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Canada's Trudeau decides not to poke U.S. 'grizzly bear' for now

By David Ljunggren and Rod Nickel

By David Ljunggren and Rod Nickel

OTTAWA/WINNIPEG (Reuters) - Canadian Prime Minister Justin Trudeau is taking a low key approach to dealing with U.S. President Donald Trump, seeking to avoid clashes while indirectly signaling the two leaders' differences to a domestic audience.

Insiders acknowledge the cautious strategy could anger progressives whose support helped bring Trudeau to power in 2015 but say for now, he has no choice but to hold fire: Canada sends 75 percent of its exports to the United States and could suffer if it is targeted by Trump.

"Why poke a grizzly bear while it's having lunch? Trump has just got into office and he is formulating his economic plans," said one senior political source.

While Trudeau's close friendship with former President Barack Obama was often referred to as a "bromance" and "dude-plomacy," Canadian prime ministers have not always had close ties with U.S. presidents.

Still, few in Ottawa have experienced anything like Trump, insiders said.

"He is totally unpredictable," said another government source.

Although Canada regards the United States as its closest ally, Trudeau has yet to visit Washington to see Trump.

A visit tentatively scheduled this week was canceled after a shooter killed six Muslims in a Quebec mosque and no new date has been set, said two people familiar with the matter.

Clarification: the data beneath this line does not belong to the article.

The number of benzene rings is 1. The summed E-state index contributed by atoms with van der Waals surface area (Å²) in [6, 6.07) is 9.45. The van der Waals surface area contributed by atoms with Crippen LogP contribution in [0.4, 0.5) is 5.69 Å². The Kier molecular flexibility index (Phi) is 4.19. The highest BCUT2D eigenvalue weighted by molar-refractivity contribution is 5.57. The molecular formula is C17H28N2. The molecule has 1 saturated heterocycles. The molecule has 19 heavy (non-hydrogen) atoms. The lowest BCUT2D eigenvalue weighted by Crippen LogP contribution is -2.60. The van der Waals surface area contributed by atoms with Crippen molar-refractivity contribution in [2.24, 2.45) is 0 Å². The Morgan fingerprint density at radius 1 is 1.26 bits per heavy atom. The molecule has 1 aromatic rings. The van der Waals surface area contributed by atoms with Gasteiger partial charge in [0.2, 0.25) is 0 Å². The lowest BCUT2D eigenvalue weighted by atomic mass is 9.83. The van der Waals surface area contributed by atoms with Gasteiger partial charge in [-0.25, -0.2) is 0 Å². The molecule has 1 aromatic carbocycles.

Michael Kergin, a former Canadian ambassador to Washington, said Trudeau's caution was wise.

"He's been playing it pretty well by restraining the temptation to be publicly critical of the president. At the same time, it's a delicate balance," said Kergin, now a senior adviser at law firm Bennett Jones.

Trudeau was also right not to follow British Prime Minister Theresa May in rushing to Washington to "gin up a special relationship," only to watch Trump make an unpopular move on immigration after she left, Kergin said.

Trump labeled a refugee swap deal with Australia "dumb" on Thursday after a telephone call with Prime Minister Malcolm Turnbull that the Washington Post reported was acrimonious. Turnbull kept any sparring behind closed doors.

Trudeau, however, has taken indirect shots. When Trump signed orders banning people from seven Muslim-majority states, Trudeau tweeted that Canada was open to those fleeing war.

His chief spokeswoman blasted U.S. network Fox News on Tuesday for a tweet falsely claiming the Quebec gunman was of Moroccan origin. But she said nothing publicly when Trump's spokesman said the attack on Muslims showed why it was important to suspend immigration from Muslim nations.

This approach infuriates the opposition New Democrats, who have called on Trudeau to denounce Trump's "racist" immigration policy.

Trudeau team members acknowledge that over time, Liberals could lose support before a 2019 election if the prime minister is deemed not to be standing up for Canadian values such as inclusiveness.

"That is a risk, but we'll address it closer to the time," said the first Ottawa insider.

Surveys show the Liberals have a healthy, but narrowing, advantage over their nearest rivals.

Pollster Nik Nanos of Nanos Research said it was too early for Trudeau to be aggressive.

"He has to avoid making any kind of criticism. Trump has a very thin skin and he's quick to lash out," he said.

(Writing by David Ljunggren; Editing by Alan Crosby)

 

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